The Viper GTS Coupe is one of the most iconic American vehicles of the 1990s. The second-generation (GEN II) Viper coupe was more than a coupe version of the Viper R/T10 roadster. It featured an updated chassis, revised A-arm, coil-spring suspension, dual airbags, a new steering wheel, power windows, a unique wheel design, and an updated 8.0-liter VIPER V-10 engine producing 450 horsepower and 490 lb.-ft. of torque (up 50 horsepower and 25 lb.-ft. of torque over its roadster sibling for the 1996 model year).
To help enhance the presence of Dodge’s hand-built American super sports car, the Viper GTS Coupe was selected to pace the Indianapolis 500 with Chrysler President and Chief Operating Officer (COO) Bob Lutz behind the wheel. Soon after, posters of the GTS Blue and white striped Dodge became a hot seller and it was hard not to find them plastered alongside posters of Ferrari F50s and Lamborgini Diablos on young boy’s bedroom walls.
While the GTS Coupe continued to live on until 2002, that first year’s run of that legendary GTS Blue paint with white stripes car would be the image that would come to mind when people heard the name “Viper” or “GTS Coupe”. The paint scheme became so iconic to the Viper GTS Coupe, that when Dodge decided to launch a coupe version of its new GEN III Viper SRT-10 it when back to the same paint scheme to help promote it and then again in 2015 with the GEN V SRT Viper GTS launch.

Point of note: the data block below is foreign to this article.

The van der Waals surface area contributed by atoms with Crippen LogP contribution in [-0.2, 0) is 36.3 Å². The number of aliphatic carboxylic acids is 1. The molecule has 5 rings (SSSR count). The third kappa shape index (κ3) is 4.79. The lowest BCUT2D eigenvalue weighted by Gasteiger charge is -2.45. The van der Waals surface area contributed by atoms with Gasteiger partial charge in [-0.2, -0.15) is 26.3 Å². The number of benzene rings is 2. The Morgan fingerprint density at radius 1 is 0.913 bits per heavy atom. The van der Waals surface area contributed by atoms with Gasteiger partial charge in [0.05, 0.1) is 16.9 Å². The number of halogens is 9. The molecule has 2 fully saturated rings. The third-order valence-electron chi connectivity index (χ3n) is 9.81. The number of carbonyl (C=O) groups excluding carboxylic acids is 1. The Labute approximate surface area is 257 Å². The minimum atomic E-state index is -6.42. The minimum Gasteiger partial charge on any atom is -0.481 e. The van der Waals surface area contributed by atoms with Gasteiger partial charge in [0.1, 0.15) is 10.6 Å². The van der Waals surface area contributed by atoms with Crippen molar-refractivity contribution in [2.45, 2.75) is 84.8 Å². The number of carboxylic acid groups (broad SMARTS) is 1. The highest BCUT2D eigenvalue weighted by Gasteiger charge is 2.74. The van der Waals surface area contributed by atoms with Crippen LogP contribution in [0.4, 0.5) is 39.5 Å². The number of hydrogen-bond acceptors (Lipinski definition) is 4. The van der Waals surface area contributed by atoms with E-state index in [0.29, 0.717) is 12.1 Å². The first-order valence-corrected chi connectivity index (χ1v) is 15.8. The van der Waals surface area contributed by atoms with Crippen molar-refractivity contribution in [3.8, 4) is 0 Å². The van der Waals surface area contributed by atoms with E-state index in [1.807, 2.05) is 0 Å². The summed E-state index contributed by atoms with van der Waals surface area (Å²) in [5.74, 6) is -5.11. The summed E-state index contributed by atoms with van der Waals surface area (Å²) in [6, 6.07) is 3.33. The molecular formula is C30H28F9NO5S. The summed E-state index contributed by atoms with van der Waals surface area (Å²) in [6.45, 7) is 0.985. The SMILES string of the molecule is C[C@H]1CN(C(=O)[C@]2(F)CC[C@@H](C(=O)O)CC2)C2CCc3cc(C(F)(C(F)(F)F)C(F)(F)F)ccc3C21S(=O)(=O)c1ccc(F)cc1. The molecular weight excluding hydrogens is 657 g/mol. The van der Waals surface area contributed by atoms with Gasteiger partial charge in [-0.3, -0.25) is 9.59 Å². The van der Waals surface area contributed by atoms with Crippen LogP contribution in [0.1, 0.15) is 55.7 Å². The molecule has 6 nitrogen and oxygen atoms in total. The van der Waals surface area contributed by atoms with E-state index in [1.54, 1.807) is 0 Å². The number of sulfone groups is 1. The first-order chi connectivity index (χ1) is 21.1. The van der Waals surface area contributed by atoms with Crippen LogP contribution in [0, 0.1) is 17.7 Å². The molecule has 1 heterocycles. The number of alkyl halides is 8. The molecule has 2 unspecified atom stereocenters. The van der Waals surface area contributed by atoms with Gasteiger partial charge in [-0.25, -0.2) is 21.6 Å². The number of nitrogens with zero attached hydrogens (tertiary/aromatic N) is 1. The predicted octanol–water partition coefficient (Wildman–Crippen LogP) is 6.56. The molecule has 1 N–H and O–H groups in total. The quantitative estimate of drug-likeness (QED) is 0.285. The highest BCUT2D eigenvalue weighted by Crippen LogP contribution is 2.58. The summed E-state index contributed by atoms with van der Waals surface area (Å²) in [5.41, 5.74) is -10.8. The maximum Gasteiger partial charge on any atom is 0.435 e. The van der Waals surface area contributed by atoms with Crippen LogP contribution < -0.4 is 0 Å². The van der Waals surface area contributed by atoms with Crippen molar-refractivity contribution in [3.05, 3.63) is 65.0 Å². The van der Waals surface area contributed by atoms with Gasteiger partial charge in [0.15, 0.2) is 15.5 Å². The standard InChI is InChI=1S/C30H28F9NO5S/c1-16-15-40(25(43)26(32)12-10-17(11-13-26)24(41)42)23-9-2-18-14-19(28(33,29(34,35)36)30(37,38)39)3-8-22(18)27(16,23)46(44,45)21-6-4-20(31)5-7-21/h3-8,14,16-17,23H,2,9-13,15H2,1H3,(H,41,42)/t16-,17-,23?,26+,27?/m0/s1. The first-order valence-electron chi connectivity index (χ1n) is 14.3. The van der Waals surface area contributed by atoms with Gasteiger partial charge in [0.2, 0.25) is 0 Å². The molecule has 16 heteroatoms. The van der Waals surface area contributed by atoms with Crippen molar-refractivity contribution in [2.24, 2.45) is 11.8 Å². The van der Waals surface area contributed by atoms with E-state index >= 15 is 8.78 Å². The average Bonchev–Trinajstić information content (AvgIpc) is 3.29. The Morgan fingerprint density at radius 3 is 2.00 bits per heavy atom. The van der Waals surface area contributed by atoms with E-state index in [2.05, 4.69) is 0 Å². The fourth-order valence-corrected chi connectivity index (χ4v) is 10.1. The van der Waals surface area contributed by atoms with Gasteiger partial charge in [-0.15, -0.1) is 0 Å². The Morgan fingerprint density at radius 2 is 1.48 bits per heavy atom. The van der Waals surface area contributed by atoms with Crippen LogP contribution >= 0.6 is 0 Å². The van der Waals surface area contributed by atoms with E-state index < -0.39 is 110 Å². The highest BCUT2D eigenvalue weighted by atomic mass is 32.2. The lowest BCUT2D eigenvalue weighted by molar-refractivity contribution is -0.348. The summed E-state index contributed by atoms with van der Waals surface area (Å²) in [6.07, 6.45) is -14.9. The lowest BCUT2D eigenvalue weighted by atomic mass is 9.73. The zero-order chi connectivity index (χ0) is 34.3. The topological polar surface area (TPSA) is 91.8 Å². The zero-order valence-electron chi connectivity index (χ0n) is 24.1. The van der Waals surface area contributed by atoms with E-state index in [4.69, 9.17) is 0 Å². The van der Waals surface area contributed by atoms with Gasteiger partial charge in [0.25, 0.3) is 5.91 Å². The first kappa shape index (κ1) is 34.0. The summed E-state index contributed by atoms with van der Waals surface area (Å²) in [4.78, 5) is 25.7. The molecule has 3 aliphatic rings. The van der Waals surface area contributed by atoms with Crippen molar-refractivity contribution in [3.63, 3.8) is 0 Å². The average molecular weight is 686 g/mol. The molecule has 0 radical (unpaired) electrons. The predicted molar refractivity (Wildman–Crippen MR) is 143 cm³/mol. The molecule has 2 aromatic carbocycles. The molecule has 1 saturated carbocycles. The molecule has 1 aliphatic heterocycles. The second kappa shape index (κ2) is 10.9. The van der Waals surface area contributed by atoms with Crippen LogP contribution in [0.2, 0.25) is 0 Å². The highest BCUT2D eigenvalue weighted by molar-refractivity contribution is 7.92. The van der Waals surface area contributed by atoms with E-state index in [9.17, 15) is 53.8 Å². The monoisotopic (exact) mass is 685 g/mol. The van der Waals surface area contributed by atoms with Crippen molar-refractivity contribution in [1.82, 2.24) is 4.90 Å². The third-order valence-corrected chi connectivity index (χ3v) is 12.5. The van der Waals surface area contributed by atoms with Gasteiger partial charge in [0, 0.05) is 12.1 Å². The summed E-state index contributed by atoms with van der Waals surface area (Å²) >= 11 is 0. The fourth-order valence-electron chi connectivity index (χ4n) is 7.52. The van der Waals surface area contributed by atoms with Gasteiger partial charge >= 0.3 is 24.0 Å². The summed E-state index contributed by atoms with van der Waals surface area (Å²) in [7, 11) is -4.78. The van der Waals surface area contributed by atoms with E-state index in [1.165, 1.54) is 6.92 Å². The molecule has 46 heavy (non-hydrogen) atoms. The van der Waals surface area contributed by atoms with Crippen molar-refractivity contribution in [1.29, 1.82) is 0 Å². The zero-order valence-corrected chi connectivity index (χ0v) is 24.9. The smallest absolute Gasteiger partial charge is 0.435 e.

With the Viper nameplate being discontinued after the 2017 model year, the “venomous snake” lived a solid 25-year production run. Being hand-built in Detroit, the car was never mass-produced like that of the Corvette, so seeing a Viper on street is still something special to this day. But as time has gone on, Vipers have become a collectible item once again and the GTS Coupe is becoming one of those vehicles that seem to be a wise investment once again for car collectors.
Once such Viper GTS Coupe crossed the auction block at Mecum this week, showing that the iconic GTS Coupe is still in demand. With 5,084 miles on its odometer, the one-owner Viper was just 1 of 1,166 produced in 1996. It was a clean, low-mile example of the iconic Dodge Viper that we all loved during the 1990s. Nothing special or unique about it. Yet, it sold for $135,000 USD ($148,000 after fees) after the gavel hit the podium yesterday and all was said and done. That is a far cry from Mecum’s estimate of $65,000 to $80,000 and a lot more than the car’s original base Manufacturer Suggested Retail Price (MSRP) of $66,000 in 1996.
Needless to say, the Viper GTS Coupe’s showing at Mecum shocked much of those in the Viper world. But it also shows that love for the Viper nameplate remains strong.
1996 Dodge Viper GTS Coupe Image Gallery: